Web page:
Imported: 13 Feb '17 | Published: 10 Feb '15
USPTO - Utility Patents
Method of early detection of risk of infertility and ovarian aging in and treatment of a human female who has not experienced infertility and is not otherwise indicated to have premature ovarian aging. A number of CGG repeats on each allele of the isolated FMR1 gene is measured by using an assay, and a testing regimen is performed only when the determined number of CGG repeats on one of the FMR1 gene alleles is less than 26. The testing regimen includes periodically measuring serum level of a hormone related to fertility, such as Anti-Müllerian Hormone, Follicle Stimulating Hormone and/or estradiol over a period of about three to eight years and, after each measurement, determining if the measured serum level is less than a set confidence interval for a human female of the same age of the female. If so, the human female is treated for premature ovarian aging.
This application is a continuation-in-part of U.S. patent application Ser. No. 14/101,646, filed on Dec. 10, 2013, which is a divisional of U.S. patent application Ser. No. 13/612,566, filed on Sep. 12, 2012, now U.S. Pat. No. 8,629,120, which is a continuation-in-part of U.S. patent application Ser. No. 13/360,349, filed on Jan. 27, 2012, which is a continuation-in-part of U.S. patent application Ser. No. 13/043,199, filed on Mar. 8, 2011, and of U.S. patent application Ser. No. 12/508,295, filed on Jul. 23, 2009, all of which are incorporated by reference herein.
1. Field of the Invention
The present invention relates generally to methods for assessing human female ovarian health by evaluating CGG repeats on the fragile X mental retardation 1 (FMR1) gene, and providing testing and treatment based on the evaluation. Particularly, the present invention provides methods for early detection of risk of infertility and/or imminent premature ovarian aging in a human female who has not experienced infertility and is not otherwise indicated to have premature ovarian aging. The present invention also provides methods for treatment of imminent premature ovarian aging in a human female, predicting infertility and determining the imminence of premature ovarian aging by analyzing the FMR1 gene and then performing a treatment and/or testing regimen depending on the results of the analysis. No prior known tests can detect imminent ovarian aging or infertility in a human female who has not experienced infertility and is not otherwise indicated to have premature ovarian aging.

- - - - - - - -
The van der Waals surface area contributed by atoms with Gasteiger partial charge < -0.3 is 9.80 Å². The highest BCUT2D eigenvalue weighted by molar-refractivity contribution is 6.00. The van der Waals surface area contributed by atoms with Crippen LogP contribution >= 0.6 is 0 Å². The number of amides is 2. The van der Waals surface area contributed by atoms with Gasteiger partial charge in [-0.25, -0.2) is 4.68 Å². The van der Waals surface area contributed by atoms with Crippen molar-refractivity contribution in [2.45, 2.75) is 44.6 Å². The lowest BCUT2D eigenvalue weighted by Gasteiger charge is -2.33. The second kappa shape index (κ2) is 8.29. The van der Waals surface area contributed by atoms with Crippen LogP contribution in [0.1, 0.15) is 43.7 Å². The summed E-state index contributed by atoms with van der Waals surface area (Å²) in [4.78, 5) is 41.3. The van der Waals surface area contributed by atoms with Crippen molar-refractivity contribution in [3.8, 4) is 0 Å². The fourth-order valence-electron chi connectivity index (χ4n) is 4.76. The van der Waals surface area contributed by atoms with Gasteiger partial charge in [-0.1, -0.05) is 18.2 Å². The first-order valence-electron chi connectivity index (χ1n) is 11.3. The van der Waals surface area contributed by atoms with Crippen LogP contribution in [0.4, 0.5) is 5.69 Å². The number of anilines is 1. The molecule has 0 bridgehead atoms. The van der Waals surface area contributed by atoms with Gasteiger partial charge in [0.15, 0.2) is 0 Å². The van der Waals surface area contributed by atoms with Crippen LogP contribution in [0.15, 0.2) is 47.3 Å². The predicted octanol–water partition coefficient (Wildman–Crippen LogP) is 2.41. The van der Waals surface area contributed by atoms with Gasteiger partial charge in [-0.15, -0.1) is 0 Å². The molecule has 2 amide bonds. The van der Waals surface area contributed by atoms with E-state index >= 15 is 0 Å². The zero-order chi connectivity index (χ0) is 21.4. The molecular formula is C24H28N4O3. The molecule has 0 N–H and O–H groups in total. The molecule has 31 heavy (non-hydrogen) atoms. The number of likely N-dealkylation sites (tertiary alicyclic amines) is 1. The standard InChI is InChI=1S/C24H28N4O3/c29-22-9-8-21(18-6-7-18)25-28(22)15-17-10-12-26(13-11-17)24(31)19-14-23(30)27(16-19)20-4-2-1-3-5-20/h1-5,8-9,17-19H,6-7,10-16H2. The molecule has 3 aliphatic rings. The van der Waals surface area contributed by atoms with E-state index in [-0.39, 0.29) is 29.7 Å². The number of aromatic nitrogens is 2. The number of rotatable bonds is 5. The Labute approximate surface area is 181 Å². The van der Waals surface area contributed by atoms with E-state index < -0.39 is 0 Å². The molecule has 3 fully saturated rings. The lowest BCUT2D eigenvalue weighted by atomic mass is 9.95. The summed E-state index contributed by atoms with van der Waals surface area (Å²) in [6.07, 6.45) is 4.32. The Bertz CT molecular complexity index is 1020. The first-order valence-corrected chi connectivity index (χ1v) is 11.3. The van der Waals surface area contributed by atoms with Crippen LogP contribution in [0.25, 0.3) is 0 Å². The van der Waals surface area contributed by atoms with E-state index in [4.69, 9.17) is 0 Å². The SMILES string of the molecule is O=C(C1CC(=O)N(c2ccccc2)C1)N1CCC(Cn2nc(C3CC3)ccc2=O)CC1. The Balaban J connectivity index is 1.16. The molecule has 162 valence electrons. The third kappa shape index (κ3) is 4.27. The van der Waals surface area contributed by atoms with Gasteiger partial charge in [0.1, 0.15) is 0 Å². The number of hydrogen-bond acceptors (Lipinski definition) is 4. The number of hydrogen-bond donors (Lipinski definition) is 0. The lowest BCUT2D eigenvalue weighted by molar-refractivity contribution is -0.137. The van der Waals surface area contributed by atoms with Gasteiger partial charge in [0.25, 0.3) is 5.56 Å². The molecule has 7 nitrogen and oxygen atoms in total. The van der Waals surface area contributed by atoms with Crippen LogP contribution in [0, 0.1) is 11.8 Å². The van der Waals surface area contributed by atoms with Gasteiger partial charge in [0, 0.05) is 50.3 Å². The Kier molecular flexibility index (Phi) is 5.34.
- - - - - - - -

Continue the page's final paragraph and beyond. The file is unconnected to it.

2. Description of the Related Art
The following acronyms are used throughout this specification:
AIRE: Autoimmune Regulator
FMR1: Fragile X Mental Retardation 1
FMRP: Fragile X Mental Retardation Protein
FOR: Functional Ovarian Reserve
FXS: Fragile X Syndrome
OPOI: Occult Primary Ovarian Insufficiency
OR: Ovarian Reserve
POA: Premature Ovarian Aging
POF: Premature Ovarian Failure
POI: Primary Ovarian Insufficiency
POS: Premature Ovarian Senescence
TOR: Total Ovarian Reserve
These acronyms also appear after the first use of each full term.
The FMR1 gene (gene location Xq27.3) is commonly studied or analyzed because of its association with Fragile X syndrome (FXS). FXS is the most common cause of familial mental retardation and autism (see, Bagni C., Tassone F., Neri G., Hagerman R., Fragile X Syndrome: Causes, Diagnosis, Mechanisms, and Therapeutics, The Journal of Clinical Investigation, December 2012, 4314-22, hereinafter referred to as “Bagni”). FXS occurs when the FMR1 gene is inactivated and does not produce Fragile X Mental Retardation Protein (FMRP). FMRP is important for proper neurological development and is involved in RNA translation. This inactivation is usually caused by too many Cytosine-Guanine-Guanine (CGG) trinucleotide repeats on the FMR1 gene. FMR1 genes are usually classified by the number of such CGG repeats on the gene. The usual classification in current medical practice recognizes four ranges of CGG repeats on the FMR1 gene: a normal (or common) range of CGGn<45, an intermediate range of CGGn˜45-54, a premutation range of CGGn˜55-200 and a full mutation range of CGGn>200. FXS usually occurs in persons with an FMR1 gene in the full mutation range. A gene in the premutation range can expand to the full mutation range in the next generation of offspring (see, Willemsen R., Levenga J., Oostra B. A., CGG Repeat in the FMR1 Gene: Size Matters, Clinical Genetics, September 2011; 214-25, hereinafter referred to as “Willemsen”). Because of such expansion, FXS risk screening focuses on women with FMR1 genes in the premutation range, who are at risk for having children with FXS. FXS risk screening is the primary purpose of FMR1 testing in current medical practice.